War In The Balkans: The Campaign - Strategy may be failing, says Nato

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The Independent Online
NATO EXTENDED its air campaign over Yugoslavia yesterday, with allied spokesmen insisting publicly there were no doubts about the strategy.

But behind the scenes, there are growing worries that the plan is not working. Despite the Defence Secretary's assertion yesterday that the bombing has "seriously rattled" Slobodan Milosevic, driving him to make his peace offer, there is growing fear of a strategic stalemate with no military victory in sight. Six days of intensive bombardment have failed to take out the Serb anti-aircraft defences, with damage estimated at being only "minimal to moderate", say military sources. The hit rate is low, and the US Air Force is down to its last hundred cruise missiles.

The new programme of strikes will extend north of the 44th parallel, allowing allied aircraft to attack political and military targets in Belgrade, such as the interior ministry. But the US had indicated yesterday that such attacks were due, diluting the effect of the move. "The interior ministry will now be empty," said one official in Washington. And the extension does not go as far as the US and Britain had hoped because some Nato powers, particularly Italy, are nervous about the attacks.

If the extension does not yield results, it is unclear whether Nato has anything more up its sleeve.

Despite some pressure in the US for ground forces, there is no sign of a change of heart in the White House or Pentagon.

Some officials have talked of setting up a demilitarised zone on the Yugoslav borders with allied aircraft patrolling the skies.

In London yesterday the chief of the defence staff, General Sir Charles Guthrie, admitted the operation had not gone as far forward as hoped. He said: "It could be a long haul. It will be dangerous. He [Milosevic] may, we hope, see sense quickly but we have to steel ourselves for a long campaign if that is what is required."

General Guthrie said Nato forces on Tuesday struck targets throughout Yugoslavia, concentrating on Kosovo. For the first time, RAF Harriers had flown daylight search-and- destroy missions for tanks and artillery used by the Serbs against villages and farms. But the weather had been against them and the six Harrier were again prevented from carrying out attacks. Cruise missiles were successfully launchedagainst "important targets".

In the first five days of the campaign, about 90 attacks were made against at least 70 "individual sites". Eight airfields had been targeted and seven aircraft destroyed in addition to four MiG-29s and a MiG-21 shot down while trying to intercept Nato planes. There have been 16 attacks on radar and early-warning systems and 16 attacks on surface-to-air missile sites. Twelve of the further 15 air defence facilities have also been struck.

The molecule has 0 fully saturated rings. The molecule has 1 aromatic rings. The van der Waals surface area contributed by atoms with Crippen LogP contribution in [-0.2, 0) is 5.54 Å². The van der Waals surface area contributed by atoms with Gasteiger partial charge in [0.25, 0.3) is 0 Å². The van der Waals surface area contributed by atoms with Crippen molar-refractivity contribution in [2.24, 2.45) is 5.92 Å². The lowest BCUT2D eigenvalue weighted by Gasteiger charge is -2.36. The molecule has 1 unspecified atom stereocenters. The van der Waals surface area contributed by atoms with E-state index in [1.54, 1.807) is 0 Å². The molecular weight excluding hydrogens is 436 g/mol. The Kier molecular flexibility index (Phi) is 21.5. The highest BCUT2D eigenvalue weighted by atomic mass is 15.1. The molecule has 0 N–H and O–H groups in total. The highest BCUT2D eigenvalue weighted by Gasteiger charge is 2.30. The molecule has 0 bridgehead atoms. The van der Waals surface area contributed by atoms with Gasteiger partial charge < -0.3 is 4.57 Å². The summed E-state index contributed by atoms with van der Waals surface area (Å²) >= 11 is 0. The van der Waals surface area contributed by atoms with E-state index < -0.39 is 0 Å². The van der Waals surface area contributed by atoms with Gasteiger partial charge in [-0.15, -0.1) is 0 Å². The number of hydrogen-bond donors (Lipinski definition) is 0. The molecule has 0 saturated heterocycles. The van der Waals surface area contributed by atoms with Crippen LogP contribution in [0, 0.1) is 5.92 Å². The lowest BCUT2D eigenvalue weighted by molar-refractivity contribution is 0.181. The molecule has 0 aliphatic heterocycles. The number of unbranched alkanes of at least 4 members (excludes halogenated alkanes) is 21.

The broadening of the range of targets and extension of attacks will take place alongside a significant increase in low flying. This will inevitably mean a higher risk to the pilots.

Five B-1 bombers are to be stationed at RAF Fairford, in Gloucestershire, to join 13 B-52s. The Defence Secretary, George Robertson, said: "Nato planes are able very easily to bomb despite the weather, but cannot do so with the accuracy that we believe is absolutely critical.

"Milosevic may ignore the rules of humanitarian law; international law is meaningless to him as the violence we are seeing proves, but we constrain ourselves in acting in a humane manner and therefore we will not take risks with civilian casualties simply to drop bombs on what we think might be military targets." Nato aircraft would now increase the damage to Mr Milosevic's war machine, including tank and troop concentrations, he said.

"We know where they have dispersed to and we know where they are hiding. They are not going to escape."

President Milosevic's offer to try to end the Nato bombing showed he was "seriously rattled" by the bombing. The offer was the "first crack in Milosevic's wall of obstinacy" but showed the Yugoslav leader had miscalculated again. "Milosevic's offer can be summed up in this way - Nato stops bombing, he only slows the killing. There was no offer of a ceasefire, no offer to stop violence and crimes against humanity and there was no offer to pull out troops to the level he agreed last October. This was no peace move. It was Milosevic blinking in the face of the blows inflicted on his military regime."

General Guthrie said there was increasing intelligence showing a close relationship between Mr Milosevic and the Iraqi leader Saddam Hussein.

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